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Harvest Contentment

Harvest Contentment

Lie: I will be content when I have it all.

Truth: I will be content when I live grateful.

Our washing machine has rinsed many a mud-covered toy, grass-stained picnic blanket, and garden-dirtied shirt. Eventually, the whole front yard will find its way to the washer. Often, Ari and I hear a loud drumming sound coming from the laundry closet. We chuckle because we know exactly what’s causing the tumbling ruckus: Grace collects rocks and puts them in her pockets.

Along with her treasured pebbles, Grace usually brings home a handful of her favorite flowers: dandelions. On neighborhood walks, during playtime at preschool, and from the car to any store that happens to have these little yellow flowers in the cracks of the sidewalk, Grace stops to pick and play with them. She lifts them up to my eyes and says, “Look, Mommy!” To most people, dandelions are weeds. To Grace, they are magic.

Stopping to pick them at every turn, though, became burdensome. I would avoid taking dandelion-heavy paths if we were in a hurry to get somewhere. The dandelions seemed to be a defiant and devious lot, making us late and getting in the way of our plans. But as God cultivated my heart, I began to notice things.

I began to notice these yellow bits of sunshine on the kitchen counter, by my laptop, and tucked into books. They were everywhere, and it hit me: Grace was expressing her gratitude to me through these little gifts. She was trying to get me to see the beauty and wonder that she was seeing.

I had been putting my schedule over something that God was growing in her heart. It wasn’t the fault of these sunny little flowers, and Grace wasn’t trying to make us late; my life was overcrowded.

God is in the small and unexpected nooks and crannies, if we are willing to unrush our pace to pay attention to what’s growing.

Unrushing our lives is a risk, though, isn’t it? It means we may have to give up something — or a lot of things — in order to slow down. And often we don’t like the idea of slowing down, because it sounds unproductive. But we risk missing something far more valuable than our productivity in keeping at a hurried pace: life. Real life. Meaningful, rich, cultivated life. As we rush to take control, we miss the dandelions — little whispers from God that we are loved and that He is all we need.

Missing the Fruit

During the early weeks of fall, things in the garden ripen fast — and sometimes, many things ripen all at once. If we are too busy to go out in the garden, or if our eyes are buried in our phones, or if we’re looking at what grew in someone else’s garden, we will miss the fruit.

We will miss the gifts growing right smack in front of our faces.

Here are some thoughts from fellow cultivators:

When we’re staring at our phones, we miss looking into the beautiful eyes of those in our real lives, as opposed to our virtual life. — Robyn

We miss being in the moment, which causes us to miss feeling certain emotions. If I am at one of my son’s recitals, I cry, applaud, and cheer if I am watching him play. If I am photographing and recording his performances, I am focused on capturing his performance. Two completely different experiences. — Kawania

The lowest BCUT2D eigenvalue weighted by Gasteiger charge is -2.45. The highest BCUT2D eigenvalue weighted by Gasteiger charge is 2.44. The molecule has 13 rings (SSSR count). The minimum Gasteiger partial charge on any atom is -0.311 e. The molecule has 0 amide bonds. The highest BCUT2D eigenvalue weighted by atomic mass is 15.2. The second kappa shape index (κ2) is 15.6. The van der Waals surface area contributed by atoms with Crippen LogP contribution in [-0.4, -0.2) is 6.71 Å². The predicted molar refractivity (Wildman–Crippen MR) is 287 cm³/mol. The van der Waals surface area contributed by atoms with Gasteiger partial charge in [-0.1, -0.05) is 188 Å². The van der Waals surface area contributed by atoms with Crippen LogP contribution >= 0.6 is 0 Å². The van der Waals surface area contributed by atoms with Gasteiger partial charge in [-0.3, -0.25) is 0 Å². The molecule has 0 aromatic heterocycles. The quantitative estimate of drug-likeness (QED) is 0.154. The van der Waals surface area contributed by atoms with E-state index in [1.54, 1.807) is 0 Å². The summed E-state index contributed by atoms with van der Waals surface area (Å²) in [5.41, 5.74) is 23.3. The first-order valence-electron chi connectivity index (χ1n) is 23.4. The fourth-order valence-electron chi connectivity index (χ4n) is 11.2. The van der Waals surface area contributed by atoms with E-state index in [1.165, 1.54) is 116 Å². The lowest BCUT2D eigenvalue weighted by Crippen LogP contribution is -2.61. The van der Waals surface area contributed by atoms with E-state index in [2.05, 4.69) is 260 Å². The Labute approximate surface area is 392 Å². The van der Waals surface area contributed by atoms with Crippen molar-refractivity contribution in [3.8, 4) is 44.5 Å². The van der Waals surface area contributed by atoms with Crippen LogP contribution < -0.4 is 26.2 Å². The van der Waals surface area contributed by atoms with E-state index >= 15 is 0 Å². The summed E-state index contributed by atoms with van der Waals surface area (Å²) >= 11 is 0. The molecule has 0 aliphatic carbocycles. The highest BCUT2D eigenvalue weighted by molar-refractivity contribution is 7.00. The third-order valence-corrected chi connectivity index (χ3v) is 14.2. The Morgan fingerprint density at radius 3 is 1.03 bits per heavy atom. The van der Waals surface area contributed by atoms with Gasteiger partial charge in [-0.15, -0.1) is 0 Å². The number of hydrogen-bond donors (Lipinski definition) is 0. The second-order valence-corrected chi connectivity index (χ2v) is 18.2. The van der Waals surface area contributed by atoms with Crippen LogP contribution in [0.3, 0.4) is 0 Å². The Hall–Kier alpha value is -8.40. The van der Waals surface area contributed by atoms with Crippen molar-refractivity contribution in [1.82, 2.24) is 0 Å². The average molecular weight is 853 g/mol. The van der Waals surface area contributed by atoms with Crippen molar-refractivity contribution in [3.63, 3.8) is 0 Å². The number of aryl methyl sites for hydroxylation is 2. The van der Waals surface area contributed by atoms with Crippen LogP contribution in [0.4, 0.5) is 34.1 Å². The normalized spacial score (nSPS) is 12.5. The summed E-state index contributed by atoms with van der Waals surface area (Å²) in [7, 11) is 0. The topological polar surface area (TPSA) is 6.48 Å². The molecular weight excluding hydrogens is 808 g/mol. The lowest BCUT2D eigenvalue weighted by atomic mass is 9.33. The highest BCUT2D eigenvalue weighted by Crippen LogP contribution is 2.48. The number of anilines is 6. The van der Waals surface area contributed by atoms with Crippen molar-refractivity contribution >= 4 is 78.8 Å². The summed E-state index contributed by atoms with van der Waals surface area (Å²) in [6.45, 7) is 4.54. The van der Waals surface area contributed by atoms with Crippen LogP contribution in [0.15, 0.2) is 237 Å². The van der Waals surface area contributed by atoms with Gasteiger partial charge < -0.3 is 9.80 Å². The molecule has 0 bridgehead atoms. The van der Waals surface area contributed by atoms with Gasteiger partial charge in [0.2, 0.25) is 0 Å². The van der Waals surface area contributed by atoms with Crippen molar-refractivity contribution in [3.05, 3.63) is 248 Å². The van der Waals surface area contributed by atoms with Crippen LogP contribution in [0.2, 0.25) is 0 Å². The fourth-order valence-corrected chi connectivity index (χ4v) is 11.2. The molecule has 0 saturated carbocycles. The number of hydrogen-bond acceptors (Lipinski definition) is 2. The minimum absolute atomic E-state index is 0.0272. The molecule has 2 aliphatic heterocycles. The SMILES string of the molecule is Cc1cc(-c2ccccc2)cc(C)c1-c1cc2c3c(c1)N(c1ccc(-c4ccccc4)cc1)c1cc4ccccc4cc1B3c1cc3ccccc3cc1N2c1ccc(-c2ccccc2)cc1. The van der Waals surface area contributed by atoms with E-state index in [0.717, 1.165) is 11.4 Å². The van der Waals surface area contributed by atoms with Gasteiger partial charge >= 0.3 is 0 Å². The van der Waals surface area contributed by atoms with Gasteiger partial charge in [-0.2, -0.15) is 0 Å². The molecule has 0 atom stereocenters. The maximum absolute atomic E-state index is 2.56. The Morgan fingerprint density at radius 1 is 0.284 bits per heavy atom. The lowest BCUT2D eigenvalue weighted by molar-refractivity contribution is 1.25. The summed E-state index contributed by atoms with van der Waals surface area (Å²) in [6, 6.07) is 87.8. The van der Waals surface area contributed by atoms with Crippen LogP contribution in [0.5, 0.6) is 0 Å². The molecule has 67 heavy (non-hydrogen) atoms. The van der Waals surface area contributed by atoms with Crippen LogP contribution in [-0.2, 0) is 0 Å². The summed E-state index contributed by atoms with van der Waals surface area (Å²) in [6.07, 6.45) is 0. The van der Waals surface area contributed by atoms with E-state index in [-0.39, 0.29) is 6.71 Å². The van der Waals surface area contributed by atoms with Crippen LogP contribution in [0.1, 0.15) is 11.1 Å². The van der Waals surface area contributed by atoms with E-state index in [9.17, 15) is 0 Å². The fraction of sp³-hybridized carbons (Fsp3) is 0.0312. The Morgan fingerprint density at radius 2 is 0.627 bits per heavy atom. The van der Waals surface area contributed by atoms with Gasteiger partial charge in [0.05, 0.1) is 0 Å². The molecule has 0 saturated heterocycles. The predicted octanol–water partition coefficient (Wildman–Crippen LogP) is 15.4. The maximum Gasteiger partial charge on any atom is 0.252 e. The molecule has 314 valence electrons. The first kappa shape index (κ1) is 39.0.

When I’m too focused on comparing my life to another’s, I miss out on the unexpected God-moments. This weekend was the perfect example. I didn’t have any plans. Instead, I had picnics with neighbors, toasted marshmallows with my friends’ kids, savored a long hike, and spent time in the garden. I woke up this morning refreshed, filled with purpose, and ready to take on the week! — Emily

When we focus on our phones, we miss teachable moments with our children. I think our children help teach us to slow down to stop and smell the roses, it’s just a matter if we are open to listen and be. — Irene

When we are distracted, we miss the everyday story we are building together. Every day is a different piece of a whole story of us, and when I’m distracted from that I miss the moments that make up those memories with my family. — Chelsea

When I’m rushed I forget to do the things I actually love, the things that fire me up. — Sarah

We miss the little things that add up to the big things. We miss the very things we want to grow.

So we continue to feel unsettled and unsure. And we want, so much, to feel sure.








What if we are missing the very source of surety and contentment — God’s voice — in all the noise and distractions around us?

When I’m rushed, or distracted, I miss:

  • My relationship with Ari
  • My children wanting to connect with me
  • Opportunities to love and listen to my neighbors
  • The gift of the garden — the birds, flowers blooming, warm sun
  • All that God has blessed us with

I miss Grace, Josh, and Sarah discovering life. I miss opportunities to shepherd their hearts as they encounter God’s creation and new emotions. Like my friend Irene said above, I miss teachable moments.

If you don’t intentionally go out to see what’s ripe and harvest the fruit, you’ll miss it. So let’s go search for the fruit right now together. Let’s not miss the ripe relationships and blessings right in front of us!

Excerpted with permission from Cultivate by Lara Casey, copyright Lara Casey.

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Your Turn

Today, let’s slow down and look around. What has the Lord blessed you with? Where do you see beauty and God-moments? What are you thankful for? Come share with us on our blog. We want to hear from you! ~ Devotionals Daily